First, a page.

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For, if it belongs to the original conquerors, have not we a right to hold it? It was my ancestor, Alexander,Readers of Herodotus will remember Alexander, who after Salamis tried to tempt the Athenians to desert the Greek cause （Hdt. 8.140）, but made amends by revealing to them the decision of the Persians before Plataea （Hdt. 9.44）; and also the statue erected at Delphi from the plunder of Salamis （Hdt. 8.121）. But Amphipolis was not in existence at the time, nor were the Persians in their retreat attacked by Macedonians but by Thracians （Hdt. 9.89）. Perhaps the Macedonians had their own history of the Persian invasion. who first occupied the site, and, as the first-fruits of the Persian captives taken there, set up a g
On an earlier occasion, when Perdiccas,According to Herodotus, it was the Thracians, not the Macedonians, who harassed the retreating Persians, and the king of Macedonia was Alexander, the father of Perdiccas. who was king of Macedonia at the time of the Persian invasions, destroyed the barbarians who were retreating after their defeat at Plataea and so completed the discomfiture of the Great King, they did not vote him the citizenship, but only gave him immunity from taxes; because, I presume, they regarded their own country as great, glorious, and venerable, and as something greater than any service rendered. But now, Athenians, you make citizens of the scum of mankind, menial sons of menial fathers, charging a price for it as for any other
Now no one would deny that our city is benefited by the weakness of the Lacedaemonians and of the Thebans yonder.A gesture reminds his hearers how near neighbors the Thebans were. The position of affairs, then, if one may judge from statements repeatedly made in your Assembly, is such that the Thebans will be weakened by the refounding of Orchomenus, Thespiae and Plataea, but the Lacedaemonians will regain their power, if they get Arcadia into their hands and destroy Megalopolis.
In order, then, that this unwillingness may not stand in the way of the weakening of Thebes, let us admit that Thespiae, Orchomenus and Plataea ought to be restored, and let us co-operate with their inhabitants and appeal to the other states, for it is a just and honorable policy not to allow ancient cities to be uprooted; but at the same time let us not abandon Megaloand Plataea ought to be restored, and let us co-operate with their inhabitants and appeal to the other states, for it is a just and honorable policy not to allow ancient cities to be uprooted; but at the same time let us not abandon Megalopolis and Messene to their oppressors, nor allow the restoration of Plataea and Thespiae to blind us to the destruction of existing and established states.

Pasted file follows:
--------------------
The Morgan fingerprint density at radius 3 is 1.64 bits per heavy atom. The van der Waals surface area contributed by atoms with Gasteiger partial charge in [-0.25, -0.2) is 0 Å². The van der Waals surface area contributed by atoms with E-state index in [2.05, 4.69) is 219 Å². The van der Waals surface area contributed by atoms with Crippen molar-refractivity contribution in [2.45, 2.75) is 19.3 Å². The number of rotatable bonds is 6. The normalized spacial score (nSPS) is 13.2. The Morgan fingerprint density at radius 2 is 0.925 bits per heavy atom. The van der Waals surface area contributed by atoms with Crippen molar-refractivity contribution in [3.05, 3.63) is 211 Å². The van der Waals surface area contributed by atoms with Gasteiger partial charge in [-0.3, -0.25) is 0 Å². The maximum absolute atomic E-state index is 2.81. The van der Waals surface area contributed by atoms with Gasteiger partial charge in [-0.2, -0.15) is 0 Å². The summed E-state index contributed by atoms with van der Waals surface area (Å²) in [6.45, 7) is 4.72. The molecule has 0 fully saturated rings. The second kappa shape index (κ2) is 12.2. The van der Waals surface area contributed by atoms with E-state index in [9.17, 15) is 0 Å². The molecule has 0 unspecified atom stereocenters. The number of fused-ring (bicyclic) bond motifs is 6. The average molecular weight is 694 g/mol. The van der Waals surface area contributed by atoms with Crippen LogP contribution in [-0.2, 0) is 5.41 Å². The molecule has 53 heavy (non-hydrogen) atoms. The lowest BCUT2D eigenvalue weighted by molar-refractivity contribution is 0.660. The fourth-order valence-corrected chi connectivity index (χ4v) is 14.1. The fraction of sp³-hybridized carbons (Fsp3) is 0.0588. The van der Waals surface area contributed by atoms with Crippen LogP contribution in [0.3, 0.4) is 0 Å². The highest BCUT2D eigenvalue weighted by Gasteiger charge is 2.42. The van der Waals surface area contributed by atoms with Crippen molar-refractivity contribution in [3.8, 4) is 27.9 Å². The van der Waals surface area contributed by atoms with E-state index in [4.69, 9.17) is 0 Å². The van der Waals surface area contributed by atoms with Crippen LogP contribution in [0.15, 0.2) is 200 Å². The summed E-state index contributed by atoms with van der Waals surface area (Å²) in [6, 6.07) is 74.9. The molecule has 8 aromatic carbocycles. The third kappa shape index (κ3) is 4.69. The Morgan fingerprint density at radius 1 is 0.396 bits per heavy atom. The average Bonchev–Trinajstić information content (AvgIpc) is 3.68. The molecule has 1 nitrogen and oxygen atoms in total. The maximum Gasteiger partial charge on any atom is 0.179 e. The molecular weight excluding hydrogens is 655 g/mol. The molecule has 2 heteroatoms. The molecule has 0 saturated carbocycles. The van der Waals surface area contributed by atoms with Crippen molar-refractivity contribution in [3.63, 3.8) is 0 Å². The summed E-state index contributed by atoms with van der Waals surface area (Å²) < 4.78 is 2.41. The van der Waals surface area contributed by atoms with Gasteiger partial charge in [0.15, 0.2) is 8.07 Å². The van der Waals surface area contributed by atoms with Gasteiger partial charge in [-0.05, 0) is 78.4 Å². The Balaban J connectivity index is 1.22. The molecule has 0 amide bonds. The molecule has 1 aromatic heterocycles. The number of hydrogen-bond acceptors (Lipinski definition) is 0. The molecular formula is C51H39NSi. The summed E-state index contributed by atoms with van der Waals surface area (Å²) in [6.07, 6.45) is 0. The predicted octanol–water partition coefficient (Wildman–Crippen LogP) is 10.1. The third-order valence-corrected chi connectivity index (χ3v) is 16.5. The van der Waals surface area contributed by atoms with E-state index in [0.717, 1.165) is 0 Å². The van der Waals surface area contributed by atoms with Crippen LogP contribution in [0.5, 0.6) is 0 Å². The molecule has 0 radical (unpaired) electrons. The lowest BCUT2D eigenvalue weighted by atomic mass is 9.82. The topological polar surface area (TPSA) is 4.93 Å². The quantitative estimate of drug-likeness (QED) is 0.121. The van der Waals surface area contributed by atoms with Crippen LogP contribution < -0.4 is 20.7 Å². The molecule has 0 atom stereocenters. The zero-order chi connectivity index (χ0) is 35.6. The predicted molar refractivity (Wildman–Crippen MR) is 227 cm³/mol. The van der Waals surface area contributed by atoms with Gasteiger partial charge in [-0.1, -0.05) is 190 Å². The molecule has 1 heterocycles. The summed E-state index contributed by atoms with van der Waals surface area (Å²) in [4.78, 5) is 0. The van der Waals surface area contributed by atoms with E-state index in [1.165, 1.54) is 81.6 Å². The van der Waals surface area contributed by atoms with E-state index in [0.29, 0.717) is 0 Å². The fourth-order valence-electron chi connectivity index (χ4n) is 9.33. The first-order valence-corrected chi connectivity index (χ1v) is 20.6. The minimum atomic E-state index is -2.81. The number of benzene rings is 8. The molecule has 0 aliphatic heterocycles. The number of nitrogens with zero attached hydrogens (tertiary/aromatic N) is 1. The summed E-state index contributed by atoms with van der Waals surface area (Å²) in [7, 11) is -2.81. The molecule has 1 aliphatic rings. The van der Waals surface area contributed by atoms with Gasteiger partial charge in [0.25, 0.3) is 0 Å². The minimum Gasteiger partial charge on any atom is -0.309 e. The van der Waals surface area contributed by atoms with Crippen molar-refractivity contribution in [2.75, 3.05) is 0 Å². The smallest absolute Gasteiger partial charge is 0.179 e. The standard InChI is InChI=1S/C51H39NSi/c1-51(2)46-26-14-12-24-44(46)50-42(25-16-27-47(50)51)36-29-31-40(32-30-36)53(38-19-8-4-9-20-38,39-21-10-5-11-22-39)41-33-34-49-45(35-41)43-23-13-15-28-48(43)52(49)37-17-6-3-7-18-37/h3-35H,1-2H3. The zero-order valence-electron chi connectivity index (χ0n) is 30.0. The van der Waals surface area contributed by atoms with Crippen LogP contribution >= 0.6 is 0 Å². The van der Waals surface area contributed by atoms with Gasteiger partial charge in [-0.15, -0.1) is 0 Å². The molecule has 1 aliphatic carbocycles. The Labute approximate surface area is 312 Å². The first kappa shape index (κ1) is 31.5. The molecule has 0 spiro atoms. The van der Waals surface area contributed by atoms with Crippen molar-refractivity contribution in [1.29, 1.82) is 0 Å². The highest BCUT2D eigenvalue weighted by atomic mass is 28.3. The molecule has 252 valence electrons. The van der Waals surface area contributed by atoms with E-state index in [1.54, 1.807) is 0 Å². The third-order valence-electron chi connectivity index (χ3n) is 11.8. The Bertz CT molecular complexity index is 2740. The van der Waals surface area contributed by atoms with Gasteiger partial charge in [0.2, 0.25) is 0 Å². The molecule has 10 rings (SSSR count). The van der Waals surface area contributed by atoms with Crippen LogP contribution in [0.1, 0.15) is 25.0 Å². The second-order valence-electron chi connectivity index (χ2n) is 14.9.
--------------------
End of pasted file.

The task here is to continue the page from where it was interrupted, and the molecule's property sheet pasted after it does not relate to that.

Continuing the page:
But no; you cannot, men of Athens, you cannot have done wrongly when you accepted the risks of war for the redemption and the liberties of mankind; I swear it by our forefathers who bore the brunt of warfare at Marathon, who stood in array of battle at Plataea, who fought in the sea-fights of Salamis and Artemisium, and by all the brave men who repose in our public sepulchres, buried there by a country that accounted them all to be alike worthy of the same honor —all, I say, Aeschines, not the successful and the victorious alone. So justice bids: for by all the duty of brave men was accomplished: their fortune was such as Heaven severally allotted to them
of the repopulation of Thespiae and Plataea, and of the recovery of Apollo's treasure, not from the Phocians, but from the Thebans, who had planned the seizure of the temple. It was himself, he added, who had instructed Philip that those who contrived the project were quite as sacrilegious as the men by whose hands it was executed; and therefore the Thebans had set a price on his head!
All this chicanery, and much besides, might have been instantly detected, and you might have been informed and spared the sacrifice of your interests, if you had not been cheated out of the truth by that story of Thespiae and Plataea and the imminent punishment of the Thebans. Yet if Philip's promises were merely for show, and if the city was to be deluded, it was right to mention them; if, on the other hand, they were really to be fulfilled, it was best to say nothing about them. For if the project was so far matured that the Thebans could gain nothing by hearing of it, why has it not been executed? But if it has been thwarted because they had news of it in time, who let the secret out?
For he had told you that Philip would fortify Thespiae and Plataea, would not destroy the Phocians, and would put a stop to the aggressions of the Thebans; but Philip has made the Thebans dangerously strong, he has exterminated the Phocians, and, instead of fortifying Thespiae and Plataea, he has enslaved Orchomenus and Coronea as well. Could contradiction go further? Yet Aeschines offered noPlataea, he has enslaved Orchomenus and Coronea as well. Could contradiction go further? Yet Aeschines offered no opposition; he never opened his lips or made a single objection. That was bad—but not bad enough for him. He did what no other man in all Athens did—he spoke in support of the envoys. Even that miscreant Philocrates durst not go so far as that—only this man Aeschines. When you raised a clamor, and refused to hear
In this manner and by the aid of this artifice our ruin was accomplished by men themselves doomed to perdition. For at once, instead of witnessing the restoration of Thespiae and Plataea, you heard of the enslavement of Orchomenus and Coronea. Instead of the humiliation of Thebes and the abasement of her pride and insolence, the walls of your own allies the Phocians were demolished, and demolished by those very Thebans whom Aeschines in his speech had sent to live in scattered villages.